Contemporary Art Foundation (purchased at the above sale)
Heinz Berggruen, Paris (acquired in 1967)
Galerie Benador, Geneva
Acquired by the present owner circa 1973
Geneva, Musée Rath & Cabinet des Estampes, Art du 20e siècle - Collections genevoises, 1973, no. 17, illustrated in the catalogue (titled La maison brûle and as dating from circa 1913)
The image of a horse leaping into the unknown has been compared to that of a sun god rising in his chariot, a subject that ‘was brought to the fore by the publication of a new Russian language journal in Paris in November 1913, named Gelios, the Russian orthography for ‘Helios’ (the Greek sun god). On the cover was a neo-primitive design by I. Lebedev, showing a charioteer with his steeds inside a flaming sun’ (Susan Compton in Chagall (exhibition catalogue), Royal Academy of Arts, London, 1985, p. 181).
Another interpretation of the image points to ‘a similarity between the motif of the flying carriage and Byzantine or medieval representations of Elijah’s Ascension into Heaven. When Chagall was asked about this in 1974, he “responded positively”. It may be added that the theme was a favourite among ikon painters’ (ibid., p. 181). Whatever source he may have used as a starting point when creating this image, Chagall gave it his unique and highly personal significance, effortlessly combining an everyday episode from life in rural Russia with elements of a phantasmagorical vision.
Both the present work and the version now in The Solomon R. Guggenheim Museum have been known and exhibited under alternative titles La calèche volante and La maison brûle. In his 1961 monograph on Chagall, his biographer Franz Meyer illustrated the Guggenheim painting with the latter title, describing ‘the cool and flaming zones [as] emblems of night and day’. He wrote: ‘The astral powers, sun and moon, appear in opposition, as in Romanesque representations of the Crucifixion. Between them stands the house of man, forever burning yet never consumed’ (F. Meyer, Marc Chagall, Life and Work, New York, 1961, p. 204).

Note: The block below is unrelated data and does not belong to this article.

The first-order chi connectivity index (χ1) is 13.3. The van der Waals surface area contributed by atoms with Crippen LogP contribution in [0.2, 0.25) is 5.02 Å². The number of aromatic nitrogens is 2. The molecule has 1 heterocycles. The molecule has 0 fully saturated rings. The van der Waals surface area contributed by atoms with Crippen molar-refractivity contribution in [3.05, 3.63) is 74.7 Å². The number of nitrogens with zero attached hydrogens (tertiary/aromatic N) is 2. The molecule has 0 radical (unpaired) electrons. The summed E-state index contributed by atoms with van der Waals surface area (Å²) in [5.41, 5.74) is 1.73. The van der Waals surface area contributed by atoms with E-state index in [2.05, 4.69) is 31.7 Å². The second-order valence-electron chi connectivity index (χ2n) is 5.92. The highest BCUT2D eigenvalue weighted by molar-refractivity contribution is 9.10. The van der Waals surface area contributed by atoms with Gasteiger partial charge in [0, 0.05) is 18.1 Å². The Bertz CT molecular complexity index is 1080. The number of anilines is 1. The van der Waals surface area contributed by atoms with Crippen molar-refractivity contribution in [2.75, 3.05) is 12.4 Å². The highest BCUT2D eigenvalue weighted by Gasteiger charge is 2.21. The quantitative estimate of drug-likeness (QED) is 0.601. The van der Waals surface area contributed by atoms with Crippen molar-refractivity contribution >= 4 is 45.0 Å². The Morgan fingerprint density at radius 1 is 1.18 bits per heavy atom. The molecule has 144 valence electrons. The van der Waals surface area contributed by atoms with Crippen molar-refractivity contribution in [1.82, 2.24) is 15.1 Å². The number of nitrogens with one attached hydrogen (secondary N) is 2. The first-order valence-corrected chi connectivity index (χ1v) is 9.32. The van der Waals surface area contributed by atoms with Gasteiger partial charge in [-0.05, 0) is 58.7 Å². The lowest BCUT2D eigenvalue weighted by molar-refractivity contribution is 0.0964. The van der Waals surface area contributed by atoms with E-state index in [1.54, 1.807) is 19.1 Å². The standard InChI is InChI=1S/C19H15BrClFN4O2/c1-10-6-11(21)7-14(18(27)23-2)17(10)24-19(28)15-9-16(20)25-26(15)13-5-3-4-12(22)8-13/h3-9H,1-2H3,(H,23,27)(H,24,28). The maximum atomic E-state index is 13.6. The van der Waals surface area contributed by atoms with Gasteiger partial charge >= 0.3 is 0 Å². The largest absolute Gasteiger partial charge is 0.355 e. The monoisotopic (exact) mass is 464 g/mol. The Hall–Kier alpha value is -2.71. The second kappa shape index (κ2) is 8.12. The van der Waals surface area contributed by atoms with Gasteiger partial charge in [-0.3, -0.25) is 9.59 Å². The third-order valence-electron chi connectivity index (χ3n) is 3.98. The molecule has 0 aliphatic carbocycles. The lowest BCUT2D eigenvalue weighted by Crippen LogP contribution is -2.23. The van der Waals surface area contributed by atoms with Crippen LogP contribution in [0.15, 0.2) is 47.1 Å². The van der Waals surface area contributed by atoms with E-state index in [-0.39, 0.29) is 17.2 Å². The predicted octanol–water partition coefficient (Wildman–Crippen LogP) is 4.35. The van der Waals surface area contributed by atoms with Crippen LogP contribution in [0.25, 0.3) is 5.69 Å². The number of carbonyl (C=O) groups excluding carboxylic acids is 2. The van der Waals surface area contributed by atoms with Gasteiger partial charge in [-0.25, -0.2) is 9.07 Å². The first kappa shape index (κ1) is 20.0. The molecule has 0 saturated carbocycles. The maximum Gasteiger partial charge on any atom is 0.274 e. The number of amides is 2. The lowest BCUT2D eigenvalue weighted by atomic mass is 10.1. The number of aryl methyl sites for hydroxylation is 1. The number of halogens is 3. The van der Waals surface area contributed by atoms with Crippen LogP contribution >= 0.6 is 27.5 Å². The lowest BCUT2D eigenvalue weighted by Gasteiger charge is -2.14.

Writing about the Guggenheim version of this picture in 1985, however, Susan Compton observed: ‘Although this is the title by which the painting is now known, it was reproduced in Sturm Bilderbücher no. 1 as Landschaft (Landscape) and has subsequently been named The Burning House. When Angelica Rudenstine was preparing her exhaustive catalogue of oil paintings at the Guggenheim Museum, she invited her colleague Margit Rowell to visit Chagall to discuss his paintings. He “identified the scene as a peaceful one, in which the predominant emotion is ecstasy, not panic or fear: C’est calme, mon tableau, rien ne brûle”’ (S. Compton, op. cit., p. 180).
The 1913 Guggenheim Museum version of La calèche volante belongs to a group of works Chagall painted between 1911 and 1914, which were included in his first one-man exhibition, organised by Herwarth Walden at his celebrated Berlin gallery Der Sturm. The exhibition, which played the most important role in establishing Chagall's reputation in Europe, opened in June 1914, and two weeks later the artist left Berlin for Vitebsk. Although he planned to return to Paris after a short stay in Russia, the outbreak of the war prevented him from returning to France and Chagall stayed in Russia until 1922. That same year the artist travelled to Berlin in order to look for the canvases he had left at Herwarth Walden’s gallery shortly before the outbreak of the war. While Walden had championed Chagall’s work in Germany, where he was arguably more famous than in France, the artist was shocked to find out that by 1922 Walden had sold all of his works, including La calèche volante.
Dismayed by this loss, over the next few years Chagall painted new versions of the paintings with Russian motifs that he had lost in Berlin, including the present work. Discussing this group of works, Jackie Wullschlager wrote: ‘It was as if he were reclaiming his property from Walden, as well as drawing up an inventory of what defined his artistic identity.’ Most of the compositions were recreated from memory and ‘they turned out more like variants: the compositional rhythm is freer and less intense, the form more open, the colour more nuanced and fluid. These reconstructions […] became the typical Chagall transitional works, pointing the way to a new French style that now announced itself decisively in the paintings focusing on fresh motifs from 1924-25’ (J. Wullschlager, Chagall: Love and Exile, London, 2008, p. 313).
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